• the subject vehicle's installed, mounted, or attached tangible personal property
  • a service that is physically conducted on the subject vehicle and alters it

Modifications to the subject vehicles includes installations of radio systems, body kits, engine upgrades, car wraps, and window tinting services.

Typically, the luxury tax on modifications will only be applicable to changes made to vehicles that were already charged the luxury tax. However, if enhancements are made in connection with the sale of a subject vehicle, the cost of the upgrades will be factored into the computation of the luxury tax due on the sale of the subject vehicle.

However, in most situations the payment of the new Canadian luxury tax act will be imposed to a registered individual who provides the chosen item to a non-registered person. Also, the liability to pay and file a periodic luxury tax return is shouldered by the registered person.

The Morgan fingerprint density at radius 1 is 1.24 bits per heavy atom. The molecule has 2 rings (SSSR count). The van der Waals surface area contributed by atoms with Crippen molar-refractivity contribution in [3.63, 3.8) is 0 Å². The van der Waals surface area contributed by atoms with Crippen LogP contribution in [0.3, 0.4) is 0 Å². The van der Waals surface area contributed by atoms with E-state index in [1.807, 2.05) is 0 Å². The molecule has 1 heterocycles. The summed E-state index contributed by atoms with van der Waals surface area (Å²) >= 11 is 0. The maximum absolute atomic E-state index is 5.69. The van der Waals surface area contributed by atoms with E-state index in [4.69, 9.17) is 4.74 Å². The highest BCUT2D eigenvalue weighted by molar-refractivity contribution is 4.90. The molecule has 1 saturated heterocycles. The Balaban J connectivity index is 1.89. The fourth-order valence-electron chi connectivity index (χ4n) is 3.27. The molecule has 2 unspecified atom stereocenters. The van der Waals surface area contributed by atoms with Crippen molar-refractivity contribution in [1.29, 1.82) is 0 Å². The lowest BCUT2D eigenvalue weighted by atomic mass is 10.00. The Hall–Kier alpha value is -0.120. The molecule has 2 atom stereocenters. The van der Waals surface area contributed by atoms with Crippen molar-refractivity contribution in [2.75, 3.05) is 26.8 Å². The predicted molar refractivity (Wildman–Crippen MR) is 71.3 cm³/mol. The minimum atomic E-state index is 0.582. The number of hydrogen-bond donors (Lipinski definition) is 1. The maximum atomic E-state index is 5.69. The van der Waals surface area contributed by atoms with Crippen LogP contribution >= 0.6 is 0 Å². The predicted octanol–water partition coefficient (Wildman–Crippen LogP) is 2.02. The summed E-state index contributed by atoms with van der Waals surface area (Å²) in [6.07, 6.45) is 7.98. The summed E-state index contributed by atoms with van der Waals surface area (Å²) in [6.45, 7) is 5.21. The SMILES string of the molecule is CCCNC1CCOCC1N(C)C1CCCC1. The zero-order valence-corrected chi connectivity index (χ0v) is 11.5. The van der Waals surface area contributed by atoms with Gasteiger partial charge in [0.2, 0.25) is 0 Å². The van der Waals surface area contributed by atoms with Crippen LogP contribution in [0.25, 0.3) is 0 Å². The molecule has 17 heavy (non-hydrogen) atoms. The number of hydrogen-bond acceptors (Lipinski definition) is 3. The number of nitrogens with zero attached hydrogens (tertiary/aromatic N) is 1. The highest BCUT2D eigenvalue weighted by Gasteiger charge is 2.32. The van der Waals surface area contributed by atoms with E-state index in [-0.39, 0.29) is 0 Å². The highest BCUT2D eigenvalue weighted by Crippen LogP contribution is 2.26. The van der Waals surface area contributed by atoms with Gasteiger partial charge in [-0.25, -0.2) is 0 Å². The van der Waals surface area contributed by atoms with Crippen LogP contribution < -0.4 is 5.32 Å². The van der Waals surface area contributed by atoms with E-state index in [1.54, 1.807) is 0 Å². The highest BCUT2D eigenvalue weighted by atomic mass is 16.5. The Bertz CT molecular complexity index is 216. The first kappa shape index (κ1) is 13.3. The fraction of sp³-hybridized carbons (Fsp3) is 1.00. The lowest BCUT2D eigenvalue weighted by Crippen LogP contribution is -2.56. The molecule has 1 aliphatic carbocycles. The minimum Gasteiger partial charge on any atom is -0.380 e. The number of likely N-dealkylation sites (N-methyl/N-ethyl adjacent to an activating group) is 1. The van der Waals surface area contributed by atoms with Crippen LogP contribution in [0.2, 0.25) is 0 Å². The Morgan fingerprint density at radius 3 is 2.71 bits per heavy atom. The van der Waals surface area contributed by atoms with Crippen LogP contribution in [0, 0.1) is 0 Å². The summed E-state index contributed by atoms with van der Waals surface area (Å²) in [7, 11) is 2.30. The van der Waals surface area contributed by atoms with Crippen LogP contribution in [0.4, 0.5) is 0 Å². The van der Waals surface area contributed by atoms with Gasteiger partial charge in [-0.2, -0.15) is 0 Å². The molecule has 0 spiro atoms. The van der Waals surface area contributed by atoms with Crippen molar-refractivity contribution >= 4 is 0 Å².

Can you avoid Canada luxury tax?

You may be wondering if you can avoid the new Canadian luxury tax act. Unfortunately, there is no way around it. This tax act applies to vehicles and vessels above specific price thresholds. Even hybrid and electric cars over $100,000 might be subject to luxury tax.

In addition, the CRA has a general anti-avoidance rule (GAAR) that inspects any arrangements or transactions made primarily to evade taxes. This rule is quite versatile and can be used in a variety of situations. Because of this, it is improbable that anyone could succeed in avoiding the Canada luxury tax.

To avoid any violation of the Canadian luxury tax act, read and bookmark Wealth Professional to get insights and latest news about taxation, investment, retirement, and other finance matters.